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Rhode Island Town Will Pay Fines for Illegal Sewage Discharges

Release Date: 03/11/2008
Contact Information: Paula Ballentine (617) 918-1027

BOSTON - In a settlement with the U.S. Environmental Protection Agency (EPA) for violations of the federal Clean Water Act, the Town of Bristol, Rhode Island has agreed to pay a $75,000 fine and spend an additional $62,800 to conduct a “supplemental environmental project” that will improve the water quality of storm water runoff at a town beach parking lot. The Agreement also calls for the Town to take additional measures to address its longstanding problems of sanitary sewer overflows (SSOs) that have resulted in the release of millions of gallons of untreated sewage into the environment over many years.

The recent settlement with Bristol stems from an EPA Administrative Compliance Order and Penalty Action requiring the Town to take specific actions to fix its longstanding SSO problems. The Order sought penalties for Clean Water Act violations, including an incident in 2005 where failure to maintain or replace critical aged pump equipment was found to cause the overflow of some four million gallons of untreated sewage to Bristol Harbor. The incident led to a 17-day shellfish bed closure.

“This action brings us one step closer toward achieving our long-term goal of completely eliminating sanitary sewer overflows that contribute to water quality problems in Rhode Island’s treasured waterways,” stated Robert W. Varney, Administrator of EPA’s New England Regional Office. “We can no longer wait to invest in the pipes under our streets until we read about beach or shellfish bed closures in our communities.”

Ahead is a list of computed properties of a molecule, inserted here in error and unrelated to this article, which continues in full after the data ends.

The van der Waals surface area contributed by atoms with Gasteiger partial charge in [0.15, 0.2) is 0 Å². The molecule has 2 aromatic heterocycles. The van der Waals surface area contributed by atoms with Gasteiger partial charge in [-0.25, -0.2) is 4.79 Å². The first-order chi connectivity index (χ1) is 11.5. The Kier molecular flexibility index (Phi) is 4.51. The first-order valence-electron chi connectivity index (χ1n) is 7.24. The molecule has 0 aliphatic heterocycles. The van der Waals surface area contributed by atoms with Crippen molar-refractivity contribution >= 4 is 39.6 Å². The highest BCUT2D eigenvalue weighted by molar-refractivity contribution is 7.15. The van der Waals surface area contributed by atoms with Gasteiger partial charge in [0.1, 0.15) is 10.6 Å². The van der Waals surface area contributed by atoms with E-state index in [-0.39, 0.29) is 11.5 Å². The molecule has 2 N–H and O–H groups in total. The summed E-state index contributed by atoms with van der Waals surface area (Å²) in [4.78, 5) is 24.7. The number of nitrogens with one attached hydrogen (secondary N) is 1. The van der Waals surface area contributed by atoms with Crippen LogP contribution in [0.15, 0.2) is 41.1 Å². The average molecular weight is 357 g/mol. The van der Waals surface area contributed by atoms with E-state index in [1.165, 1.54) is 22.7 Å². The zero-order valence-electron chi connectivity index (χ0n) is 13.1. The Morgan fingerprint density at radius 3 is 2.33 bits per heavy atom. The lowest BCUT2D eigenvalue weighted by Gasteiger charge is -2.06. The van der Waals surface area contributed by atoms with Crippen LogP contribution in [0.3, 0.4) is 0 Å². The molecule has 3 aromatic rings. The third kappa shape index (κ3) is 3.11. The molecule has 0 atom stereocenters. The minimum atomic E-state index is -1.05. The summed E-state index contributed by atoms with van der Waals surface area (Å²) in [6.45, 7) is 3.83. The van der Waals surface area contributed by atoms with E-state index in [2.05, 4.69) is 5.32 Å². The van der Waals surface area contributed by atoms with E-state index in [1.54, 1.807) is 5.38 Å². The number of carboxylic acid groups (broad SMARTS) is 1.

EPA New England, in cooperation with the Rhode Island Department of Environmental Management (RIDEM), launched an effort in Rhode Island over the past year to rid the Ocean State of SSOs by using a wide range of compliance tools -- including compliance assistance workshops and training, and enforcement. EPA issued Administrative Compliance Orders in February and August 2007 to Bristol and several other Rhode Island municipalities that own or operate wastewater collection systems. The Orders required each utility to perform a full assessment of their wastewater infrastructure in order to determine the cause and extent of problems within each system and required each system to come up with a plan to fix the problems in order to eliminate future SSOs. Bristol and other communities have been working to address these long-standing problems that are causing SSOs, but the solutions often require significant financial investments and long-term technical fixes.

SSOs occur when there is an overflow, spill, or release of raw or partially-treated sewage from a sanitary sewer collection system before it reaches a sewage treatment plant. Such releases regularly contaminate our nation’s waters, degrade water quality and expose humans to viruses and other pathogens that can cause serious illness. In addition, these discharges can occur as basement backups, causing property damage and further threatening public health.

A critical component of EPA and RIDEM’s ongoing efforts to eliminate SSOs in Rhode Island is educating municipal officials across the state about the problem. EPA and RIDEM are offering workshops, meetings, on-site visits, and other technical assistance to help municipalities improve their operation and maintenance programs and plan for long-term financial investment in their wastewater infrastructure. EPA is currently developing a preventative maintenance plan template to help wastewater collection system operators identify and prevent problems that can lead to SSOs.

As part of the joint training efforts, RIDEM is sponsoring a workshop for municipal leaders on the critical value of wastewater infrastructure maintenance, various regulatory initiatives and government-sponsored assistance programs that are dedicated to clean, safe water. This workshop, which includes presentations from the EPA on federal initiatives and from RIDEM on infrastructure financing alternatives, will be in Warwick, RI on March 26, 2008.

For more information on EPA’s enforcement and assistance efforts to eliminate SSOs in Rhode Island (www.epa.gov/ne/sso/ri) or Sustainable water infrastructure (www.epa.gov/waterinfrastructure)